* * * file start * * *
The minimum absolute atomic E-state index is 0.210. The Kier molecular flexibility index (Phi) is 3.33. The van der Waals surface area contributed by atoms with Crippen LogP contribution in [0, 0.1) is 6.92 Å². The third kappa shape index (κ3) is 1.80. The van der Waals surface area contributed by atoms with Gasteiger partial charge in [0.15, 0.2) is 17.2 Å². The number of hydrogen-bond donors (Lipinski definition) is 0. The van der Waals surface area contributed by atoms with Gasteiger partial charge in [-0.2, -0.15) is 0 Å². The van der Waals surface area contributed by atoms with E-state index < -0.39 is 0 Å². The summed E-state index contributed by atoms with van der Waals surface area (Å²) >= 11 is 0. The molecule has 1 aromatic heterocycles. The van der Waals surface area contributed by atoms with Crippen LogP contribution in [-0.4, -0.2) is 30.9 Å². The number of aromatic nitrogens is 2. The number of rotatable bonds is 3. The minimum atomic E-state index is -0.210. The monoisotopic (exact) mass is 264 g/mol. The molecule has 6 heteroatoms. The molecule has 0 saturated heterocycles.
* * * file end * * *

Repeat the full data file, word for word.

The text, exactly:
The minimum absolute atomic E-state index is 0.210. The Kier molecular flexibility index (Phi) is 3.33. The van der Waals surface area contributed by atoms with Crippen LogP contribution in [0, 0.1) is 6.92 Å². The third kappa shape index (κ3) is 1.80. The van der Waals surface area contributed by atoms with Gasteiger partial charge in [0.15, 0.2) is 17.2 Å². The number of hydrogen-bond donors (Lipinski definition) is 0. The van der Waals surface area contributed by atoms with Gasteiger partial charge in [-0.2, -0.15) is 0 Å². The van der Waals surface area contributed by atoms with E-state index < -0.39 is 0 Å². The summed E-state index contributed by atoms with van der Waals surface area (Å²) >= 11 is 0. The molecule has 1 aromatic heterocycles. The van der Waals surface area contributed by atoms with Crippen LogP contribution in [-0.4, -0.2) is 30.9 Å². The number of aromatic nitrogens is 2. The number of rotatable bonds is 3. The minimum atomic E-state index is -0.210. The monoisotopic (exact) mass is 264 g/mol. The molecule has 6 heteroatoms. The molecule has 0 saturated heterocycles.